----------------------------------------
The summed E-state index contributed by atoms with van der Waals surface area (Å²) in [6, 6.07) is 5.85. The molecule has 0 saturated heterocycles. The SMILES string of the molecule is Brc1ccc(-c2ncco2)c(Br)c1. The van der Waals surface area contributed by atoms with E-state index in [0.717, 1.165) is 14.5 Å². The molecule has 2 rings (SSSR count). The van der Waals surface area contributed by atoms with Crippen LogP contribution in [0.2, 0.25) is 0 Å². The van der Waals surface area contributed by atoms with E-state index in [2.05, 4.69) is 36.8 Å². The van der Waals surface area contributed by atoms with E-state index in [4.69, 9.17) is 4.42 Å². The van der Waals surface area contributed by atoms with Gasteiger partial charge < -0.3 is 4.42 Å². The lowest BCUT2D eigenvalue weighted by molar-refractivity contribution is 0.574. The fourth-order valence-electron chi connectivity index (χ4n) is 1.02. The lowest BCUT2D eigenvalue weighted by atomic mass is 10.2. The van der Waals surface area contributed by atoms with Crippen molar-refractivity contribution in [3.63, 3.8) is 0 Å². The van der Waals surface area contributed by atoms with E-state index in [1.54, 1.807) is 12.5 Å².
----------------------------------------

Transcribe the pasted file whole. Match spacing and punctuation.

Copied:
The summed E-state index contributed by atoms with van der Waals surface area (Å²) in [6, 6.07) is 5.85. The molecule has 0 saturated heterocycles. The SMILES string of the molecule is Brc1ccc(-c2ncco2)c(Br)c1. The van der Waals surface area contributed by atoms with E-state index in [0.717, 1.165) is 14.5 Å². The molecule has 2 rings (SSSR count). The van der Waals surface area contributed by atoms with Crippen LogP contribution in [0.2, 0.25) is 0 Å². The van der Waals surface area contributed by atoms with E-state index in [2.05, 4.69) is 36.8 Å². The van der Waals surface area contributed by atoms with E-state index in [4.69, 9.17) is 4.42 Å². The van der Waals surface area contributed by atoms with Gasteiger partial charge < -0.3 is 4.42 Å². The lowest BCUT2D eigenvalue weighted by molar-refractivity contribution is 0.574. The fourth-order valence-electron chi connectivity index (χ4n) is 1.02. The lowest BCUT2D eigenvalue weighted by atomic mass is 10.2. The van der Waals surface area contributed by atoms with Crippen molar-refractivity contribution in [3.63, 3.8) is 0 Å². The van der Waals surface area contributed by atoms with E-state index in [1.54, 1.807) is 12.5 Å².